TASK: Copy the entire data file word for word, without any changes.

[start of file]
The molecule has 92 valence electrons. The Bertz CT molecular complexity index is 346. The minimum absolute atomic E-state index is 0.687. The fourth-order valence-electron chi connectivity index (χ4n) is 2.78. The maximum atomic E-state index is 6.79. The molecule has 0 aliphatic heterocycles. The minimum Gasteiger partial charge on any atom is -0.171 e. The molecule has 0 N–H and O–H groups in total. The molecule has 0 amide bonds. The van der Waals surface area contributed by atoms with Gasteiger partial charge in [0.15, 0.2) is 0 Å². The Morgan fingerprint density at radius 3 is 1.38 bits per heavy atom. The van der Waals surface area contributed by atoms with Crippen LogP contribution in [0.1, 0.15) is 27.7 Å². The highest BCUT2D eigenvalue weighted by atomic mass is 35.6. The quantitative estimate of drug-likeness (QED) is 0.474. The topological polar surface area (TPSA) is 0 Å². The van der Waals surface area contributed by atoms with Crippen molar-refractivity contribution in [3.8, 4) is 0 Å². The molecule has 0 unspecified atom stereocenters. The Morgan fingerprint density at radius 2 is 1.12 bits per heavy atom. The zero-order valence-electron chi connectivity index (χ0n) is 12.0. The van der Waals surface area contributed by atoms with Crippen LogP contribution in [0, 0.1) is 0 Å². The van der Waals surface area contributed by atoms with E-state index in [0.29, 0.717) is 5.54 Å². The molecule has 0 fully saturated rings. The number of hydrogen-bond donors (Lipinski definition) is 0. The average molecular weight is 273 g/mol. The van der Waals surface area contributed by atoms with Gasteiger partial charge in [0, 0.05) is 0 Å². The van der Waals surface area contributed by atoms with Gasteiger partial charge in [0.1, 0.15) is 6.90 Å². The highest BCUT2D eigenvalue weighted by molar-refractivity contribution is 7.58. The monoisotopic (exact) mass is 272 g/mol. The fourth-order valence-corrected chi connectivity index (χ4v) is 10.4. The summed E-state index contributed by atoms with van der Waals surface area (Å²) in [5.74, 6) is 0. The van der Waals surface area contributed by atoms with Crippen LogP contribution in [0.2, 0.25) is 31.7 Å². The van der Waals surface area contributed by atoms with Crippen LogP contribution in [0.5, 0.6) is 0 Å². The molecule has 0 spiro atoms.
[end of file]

The molecule has 92 valence electrons. The Bertz CT molecular complexity index is 346. The minimum absolute atomic E-state index is 0.687. The fourth-order valence-electron chi connectivity index (χ4n) is 2.78. The maximum atomic E-state index is 6.79. The molecule has 0 aliphatic heterocycles. The minimum Gasteiger partial charge on any atom is -0.171 e. The molecule has 0 N–H and O–H groups in total. The molecule has 0 amide bonds. The van der Waals surface area contributed by atoms with Gasteiger partial charge in [0.15, 0.2) is 0 Å². The Morgan fingerprint density at radius 3 is 1.38 bits per heavy atom. The van der Waals surface area contributed by atoms with Crippen LogP contribution in [0.1, 0.15) is 27.7 Å². The highest BCUT2D eigenvalue weighted by atomic mass is 35.6. The quantitative estimate of drug-likeness (QED) is 0.474. The topological polar surface area (TPSA) is 0 Å². The van der Waals surface area contributed by atoms with Crippen molar-refractivity contribution in [3.8, 4) is 0 Å². The molecule has 0 unspecified atom stereocenters. The Morgan fingerprint density at radius 2 is 1.12 bits per heavy atom. The zero-order valence-electron chi connectivity index (χ0n) is 12.0. The van der Waals surface area contributed by atoms with Crippen LogP contribution in [0, 0.1) is 0 Å². The van der Waals surface area contributed by atoms with E-state index in [0.29, 0.717) is 5.54 Å². The molecule has 0 fully saturated rings. The number of hydrogen-bond donors (Lipinski definition) is 0. The average molecular weight is 273 g/mol. The van der Waals surface area contributed by atoms with Gasteiger partial charge in [0, 0.05) is 0 Å². The van der Waals surface area contributed by atoms with Gasteiger partial charge in [0.1, 0.15) is 6.90 Å². The highest BCUT2D eigenvalue weighted by molar-refractivity contribution is 7.58. The monoisotopic (exact) mass is 272 g/mol. The fourth-order valence-corrected chi connectivity index (χ4v) is 10.4. The summed E-state index contributed by atoms with van der Waals surface area (Å²) in [5.74, 6) is 0. The van der Waals surface area contributed by atoms with Crippen LogP contribution in [0.2, 0.25) is 31.7 Å². The van der Waals surface area contributed by atoms with Crippen LogP contribution in [0.5, 0.6) is 0 Å². The molecule has 0 spiro atoms.